By Wajahat Ali
The recent arrest of Americ Colleen LaRose (who reportedly called herself Jihad Jane online) and seven individuals for allegedly plotting the murder of Swedish Cartoonist Lar Vilks, could be a teachable moment.
Vilks was allegedly targeted by assassins for drawing the Prophet Muhammad as a stray dog. This event speaks tellingly of how certain inflammatory images, which some non-Muslims may consider satire or benign parody, are intentionally provocative insults to Islam and the Prophet Muhammad.
As a Muslim-American writer, I know firsthand that creating thought-provoking art about Islam and Muslims can be a thankless task. If one’s fictional Muslim characters are not avatars of perfection or they happen to speak critically about certain Islamic customs, then the Muslim artist risks being convicted as a godless instigator by a vocal minority. However, in my experience the overwhelming majority of Muslim audience members embrace these uncomfortable, yet necessary, artistic depictions of religiosity provided the characters and images are complex, honest, and crafted respectfully, instead of being reduced to vile stereotypes purely for the sake of sensationalism.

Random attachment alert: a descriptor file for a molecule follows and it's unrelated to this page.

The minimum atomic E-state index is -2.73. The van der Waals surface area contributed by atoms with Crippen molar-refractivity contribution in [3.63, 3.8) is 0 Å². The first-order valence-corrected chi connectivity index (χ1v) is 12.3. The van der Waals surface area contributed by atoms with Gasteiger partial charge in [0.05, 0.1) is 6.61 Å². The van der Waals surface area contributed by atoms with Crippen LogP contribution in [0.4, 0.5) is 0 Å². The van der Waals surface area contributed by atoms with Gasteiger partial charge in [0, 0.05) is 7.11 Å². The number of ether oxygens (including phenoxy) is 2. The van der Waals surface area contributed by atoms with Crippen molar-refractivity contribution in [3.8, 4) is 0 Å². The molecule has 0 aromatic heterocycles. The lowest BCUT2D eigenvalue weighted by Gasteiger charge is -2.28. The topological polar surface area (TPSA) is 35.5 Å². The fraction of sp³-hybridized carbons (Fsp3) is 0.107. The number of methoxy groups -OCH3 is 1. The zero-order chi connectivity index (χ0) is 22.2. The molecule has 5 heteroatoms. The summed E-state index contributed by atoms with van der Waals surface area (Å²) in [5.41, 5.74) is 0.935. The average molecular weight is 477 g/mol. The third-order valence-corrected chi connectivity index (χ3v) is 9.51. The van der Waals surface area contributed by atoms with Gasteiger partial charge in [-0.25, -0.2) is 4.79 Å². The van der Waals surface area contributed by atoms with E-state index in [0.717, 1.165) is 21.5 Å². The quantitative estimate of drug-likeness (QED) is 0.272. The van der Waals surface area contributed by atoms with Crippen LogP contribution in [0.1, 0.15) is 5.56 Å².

Respected Muslim scholar Shaikh Faraz Rabbani of SeekersGuidance.org explained it to me, “I think the critical issue is recognizing the power of sacred symbols to committed believers. In Islam, the most central symbols are the Qur’an and the person of the Prophet Muhammad (peace and blessings be upon him).”